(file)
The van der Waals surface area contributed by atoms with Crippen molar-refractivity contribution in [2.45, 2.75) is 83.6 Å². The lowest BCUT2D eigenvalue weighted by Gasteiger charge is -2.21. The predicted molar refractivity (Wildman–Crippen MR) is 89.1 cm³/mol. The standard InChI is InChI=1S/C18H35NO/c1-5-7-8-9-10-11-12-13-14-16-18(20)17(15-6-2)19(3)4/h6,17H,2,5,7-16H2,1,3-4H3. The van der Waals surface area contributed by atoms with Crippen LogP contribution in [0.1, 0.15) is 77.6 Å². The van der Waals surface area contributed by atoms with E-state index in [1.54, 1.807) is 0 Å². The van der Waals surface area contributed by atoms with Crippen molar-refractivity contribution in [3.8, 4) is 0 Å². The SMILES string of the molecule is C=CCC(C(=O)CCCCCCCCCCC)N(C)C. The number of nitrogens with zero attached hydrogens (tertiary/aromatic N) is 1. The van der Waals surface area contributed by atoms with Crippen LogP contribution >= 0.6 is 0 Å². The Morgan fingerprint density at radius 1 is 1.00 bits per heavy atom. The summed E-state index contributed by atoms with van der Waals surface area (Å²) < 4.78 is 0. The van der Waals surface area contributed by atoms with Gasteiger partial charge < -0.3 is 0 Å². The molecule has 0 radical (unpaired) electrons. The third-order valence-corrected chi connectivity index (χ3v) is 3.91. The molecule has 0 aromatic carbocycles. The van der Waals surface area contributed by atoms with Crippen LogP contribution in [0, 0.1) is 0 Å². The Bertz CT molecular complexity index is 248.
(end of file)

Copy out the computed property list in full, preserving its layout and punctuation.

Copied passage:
The van der Waals surface area contributed by atoms with Crippen molar-refractivity contribution in [2.45, 2.75) is 83.6 Å². The lowest BCUT2D eigenvalue weighted by Gasteiger charge is -2.21. The predicted molar refractivity (Wildman–Crippen MR) is 89.1 cm³/mol. The standard InChI is InChI=1S/C18H35NO/c1-5-7-8-9-10-11-12-13-14-16-18(20)17(15-6-2)19(3)4/h6,17H,2,5,7-16H2,1,3-4H3. The van der Waals surface area contributed by atoms with Crippen LogP contribution in [0.1, 0.15) is 77.6 Å². The van der Waals surface area contributed by atoms with E-state index in [1.54, 1.807) is 0 Å². The van der Waals surface area contributed by atoms with Crippen molar-refractivity contribution in [3.8, 4) is 0 Å². The SMILES string of the molecule is C=CCC(C(=O)CCCCCCCCCCC)N(C)C. The number of nitrogens with zero attached hydrogens (tertiary/aromatic N) is 1. The van der Waals surface area contributed by atoms with Crippen LogP contribution >= 0.6 is 0 Å². The Morgan fingerprint density at radius 1 is 1.00 bits per heavy atom. The summed E-state index contributed by atoms with van der Waals surface area (Å²) < 4.78 is 0. The van der Waals surface area contributed by atoms with Gasteiger partial charge < -0.3 is 0 Å². The molecule has 0 radical (unpaired) electrons. The third-order valence-corrected chi connectivity index (χ3v) is 3.91. The molecule has 0 aromatic carbocycles. The van der Waals surface area contributed by atoms with Crippen LogP contribution in [0, 0.1) is 0 Å². The Bertz CT molecular complexity index is 248.